Attune your vision to miniature neon lights and you will pick out the blue damselflies: Azure, Common Blue, Variable and Blue-tailed Damselflies. They were marked present yesterday, gleaming around low shrubs and tall grasses, evoking a blue light district. There were hundreds; I didn’t try to count.

Variable Damselfly, Lullybeg. J.Harding.

And so to the Lepidoptera. The area is one of only three Important Butterfly Areas (IBAs) in Ireland. The other two are the Burren and the headquarters of the River Suck.

Yesterday (15 May) it was the moths that dominated numerically. Silver Y is a resident and migrant moth, and it was everywhere, darting in and out of grass clumps, like a cyclist weaving around stationary cars on a busy highway. Despite the conspicuous buzzing flight it vanishes on landing, blending with rather than burying itself in the bleached tussocks of last year’s grass growth.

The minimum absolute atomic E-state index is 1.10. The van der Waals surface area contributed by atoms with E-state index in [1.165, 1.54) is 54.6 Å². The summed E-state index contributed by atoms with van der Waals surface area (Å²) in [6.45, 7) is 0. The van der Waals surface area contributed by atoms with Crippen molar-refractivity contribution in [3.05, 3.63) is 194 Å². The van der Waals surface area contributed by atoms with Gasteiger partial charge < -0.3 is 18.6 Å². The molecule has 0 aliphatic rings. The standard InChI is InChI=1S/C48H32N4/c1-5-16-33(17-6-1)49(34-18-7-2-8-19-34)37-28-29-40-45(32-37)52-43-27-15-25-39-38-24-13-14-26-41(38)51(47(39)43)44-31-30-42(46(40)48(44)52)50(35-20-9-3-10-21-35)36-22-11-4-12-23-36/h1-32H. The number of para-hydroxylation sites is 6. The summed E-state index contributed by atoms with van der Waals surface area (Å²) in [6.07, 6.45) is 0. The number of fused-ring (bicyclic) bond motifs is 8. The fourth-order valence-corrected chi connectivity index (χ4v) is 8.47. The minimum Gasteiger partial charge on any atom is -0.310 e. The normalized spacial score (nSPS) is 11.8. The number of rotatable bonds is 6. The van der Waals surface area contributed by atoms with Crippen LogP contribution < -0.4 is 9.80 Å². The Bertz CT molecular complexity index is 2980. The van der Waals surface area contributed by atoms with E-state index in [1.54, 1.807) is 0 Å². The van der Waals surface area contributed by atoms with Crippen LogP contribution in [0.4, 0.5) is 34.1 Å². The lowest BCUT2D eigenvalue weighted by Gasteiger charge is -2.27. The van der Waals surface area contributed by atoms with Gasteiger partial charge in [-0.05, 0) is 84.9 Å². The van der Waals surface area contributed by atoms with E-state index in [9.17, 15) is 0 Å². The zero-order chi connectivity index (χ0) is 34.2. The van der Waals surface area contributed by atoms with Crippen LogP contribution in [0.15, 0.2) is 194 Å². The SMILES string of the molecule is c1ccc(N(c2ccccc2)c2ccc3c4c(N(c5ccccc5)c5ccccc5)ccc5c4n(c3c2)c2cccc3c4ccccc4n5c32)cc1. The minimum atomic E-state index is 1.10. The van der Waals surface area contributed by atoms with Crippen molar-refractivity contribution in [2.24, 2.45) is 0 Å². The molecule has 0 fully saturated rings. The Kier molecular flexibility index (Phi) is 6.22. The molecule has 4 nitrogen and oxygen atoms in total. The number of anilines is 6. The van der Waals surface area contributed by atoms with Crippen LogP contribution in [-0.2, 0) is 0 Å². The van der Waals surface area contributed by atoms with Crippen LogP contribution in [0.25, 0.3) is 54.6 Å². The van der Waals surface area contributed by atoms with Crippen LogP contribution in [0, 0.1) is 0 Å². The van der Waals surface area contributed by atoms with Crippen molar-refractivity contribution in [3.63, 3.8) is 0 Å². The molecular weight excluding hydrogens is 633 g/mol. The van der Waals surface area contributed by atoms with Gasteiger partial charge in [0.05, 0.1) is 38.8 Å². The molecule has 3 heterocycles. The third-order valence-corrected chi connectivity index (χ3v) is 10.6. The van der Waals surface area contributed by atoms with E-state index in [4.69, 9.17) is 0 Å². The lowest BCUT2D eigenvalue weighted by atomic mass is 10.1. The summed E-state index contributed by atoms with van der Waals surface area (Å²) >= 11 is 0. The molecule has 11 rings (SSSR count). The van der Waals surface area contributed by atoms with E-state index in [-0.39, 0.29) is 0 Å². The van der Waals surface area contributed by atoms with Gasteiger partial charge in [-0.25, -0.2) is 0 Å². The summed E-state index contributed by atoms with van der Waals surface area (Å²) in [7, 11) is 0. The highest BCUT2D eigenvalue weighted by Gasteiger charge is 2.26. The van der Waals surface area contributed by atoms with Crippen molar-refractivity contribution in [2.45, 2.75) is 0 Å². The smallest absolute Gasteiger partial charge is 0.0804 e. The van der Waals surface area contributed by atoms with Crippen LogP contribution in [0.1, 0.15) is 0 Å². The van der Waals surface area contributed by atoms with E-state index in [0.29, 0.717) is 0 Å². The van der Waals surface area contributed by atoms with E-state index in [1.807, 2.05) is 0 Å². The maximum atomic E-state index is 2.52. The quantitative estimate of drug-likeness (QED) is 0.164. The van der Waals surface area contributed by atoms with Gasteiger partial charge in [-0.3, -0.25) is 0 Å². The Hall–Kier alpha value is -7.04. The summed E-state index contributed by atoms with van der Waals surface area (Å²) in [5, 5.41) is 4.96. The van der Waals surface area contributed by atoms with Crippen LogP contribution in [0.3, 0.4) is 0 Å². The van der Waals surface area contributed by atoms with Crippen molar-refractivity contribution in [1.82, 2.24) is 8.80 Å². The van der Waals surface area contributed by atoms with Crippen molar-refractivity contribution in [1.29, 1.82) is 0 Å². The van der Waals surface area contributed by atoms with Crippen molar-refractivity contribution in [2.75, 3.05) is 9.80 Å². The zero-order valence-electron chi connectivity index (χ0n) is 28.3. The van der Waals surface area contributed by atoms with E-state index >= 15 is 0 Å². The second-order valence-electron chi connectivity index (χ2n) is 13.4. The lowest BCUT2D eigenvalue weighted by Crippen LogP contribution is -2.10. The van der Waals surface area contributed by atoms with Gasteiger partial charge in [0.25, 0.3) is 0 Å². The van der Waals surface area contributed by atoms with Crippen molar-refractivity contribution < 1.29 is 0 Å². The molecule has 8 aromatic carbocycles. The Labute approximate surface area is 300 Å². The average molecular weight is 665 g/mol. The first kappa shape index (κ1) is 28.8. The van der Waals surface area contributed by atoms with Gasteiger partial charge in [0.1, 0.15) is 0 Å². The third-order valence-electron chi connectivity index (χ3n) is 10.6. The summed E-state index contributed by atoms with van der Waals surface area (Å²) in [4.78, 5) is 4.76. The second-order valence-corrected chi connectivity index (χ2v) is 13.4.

Silver Y, Lullymore. J.Harding.

The Silver Y moths I saw were pale grey, indicating overseas origin. The paler form, seen here, typically originates in a hot climate. We could be looking at an African moth here.

Another moth that is both a resident and migrant, Angle Shades, was also buzzing around Ballydermot on 15 May. This moth is mainly nocturnal but can be seen in daylight resting on vegetation. Like the Silver Y, it breeds on a wide range of plants including Common Nettle and birches. There is plenty of food for it in the area.

Angle Shades, Lullymore. J.Harding.

By contrast, the Silver Hook is a localised, resident moth. This beautifully marked moth occurs in fens, marshes and boggy heathland so it finds good ground in Ballydermot. It is mainly nocturnal but flies by day when disturbed. It breeds on grasses and sedges.

Silver-Hook-Lullybeg. J.Harding.

An intriguing day-flying moth is the bee mimic, the Narrow-bordered Bee Hawkmoth. Another resident, this occurs only locally in wet grassland, on dry calcareous grassland and boggy places containing its breeding plant, Devil’s-bit Scabious. This buzzes like a bee, flies like a bee, feeds like a bee, looks like a bee… but has no sting. It is a moth, and the adult loves louseworts and milkworts.